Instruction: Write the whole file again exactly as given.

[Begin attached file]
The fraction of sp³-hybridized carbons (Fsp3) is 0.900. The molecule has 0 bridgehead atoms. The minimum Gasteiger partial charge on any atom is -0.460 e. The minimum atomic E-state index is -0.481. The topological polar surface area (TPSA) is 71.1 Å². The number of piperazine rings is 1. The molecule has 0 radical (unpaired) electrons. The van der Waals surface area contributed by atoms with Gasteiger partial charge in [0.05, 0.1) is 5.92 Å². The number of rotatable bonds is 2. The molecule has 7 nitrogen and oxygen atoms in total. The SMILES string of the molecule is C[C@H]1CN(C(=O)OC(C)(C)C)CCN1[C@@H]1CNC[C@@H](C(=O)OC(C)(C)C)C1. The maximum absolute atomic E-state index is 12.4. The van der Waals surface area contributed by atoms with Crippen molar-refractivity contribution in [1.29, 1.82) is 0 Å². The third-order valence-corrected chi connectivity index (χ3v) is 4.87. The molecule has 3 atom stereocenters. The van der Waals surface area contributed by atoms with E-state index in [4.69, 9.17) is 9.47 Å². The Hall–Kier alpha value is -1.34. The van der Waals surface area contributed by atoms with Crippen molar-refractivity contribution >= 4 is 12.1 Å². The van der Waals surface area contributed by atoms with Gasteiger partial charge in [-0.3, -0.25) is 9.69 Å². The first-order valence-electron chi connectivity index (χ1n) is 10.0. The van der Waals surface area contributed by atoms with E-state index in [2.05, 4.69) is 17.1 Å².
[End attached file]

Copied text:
The fraction of sp³-hybridized carbons (Fsp3) is 0.900. The molecule has 0 bridgehead atoms. The minimum Gasteiger partial charge on any atom is -0.460 e. The minimum atomic E-state index is -0.481. The topological polar surface area (TPSA) is 71.1 Å². The number of piperazine rings is 1. The molecule has 0 radical (unpaired) electrons. The van der Waals surface area contributed by atoms with Gasteiger partial charge in [0.05, 0.1) is 5.92 Å². The number of rotatable bonds is 2. The molecule has 7 nitrogen and oxygen atoms in total. The SMILES string of the molecule is C[C@H]1CN(C(=O)OC(C)(C)C)CCN1[C@@H]1CNC[C@@H](C(=O)OC(C)(C)C)C1. The maximum absolute atomic E-state index is 12.4. The van der Waals surface area contributed by atoms with Crippen molar-refractivity contribution in [1.29, 1.82) is 0 Å². The third-order valence-corrected chi connectivity index (χ3v) is 4.87. The molecule has 3 atom stereocenters. The van der Waals surface area contributed by atoms with E-state index in [4.69, 9.17) is 9.47 Å². The Hall–Kier alpha value is -1.34. The van der Waals surface area contributed by atoms with Crippen molar-refractivity contribution >= 4 is 12.1 Å². The van der Waals surface area contributed by atoms with Gasteiger partial charge in [-0.3, -0.25) is 9.69 Å². The first-order valence-electron chi connectivity index (χ1n) is 10.0. The van der Waals surface area contributed by atoms with E-state index in [2.05, 4.69) is 17.1 Å².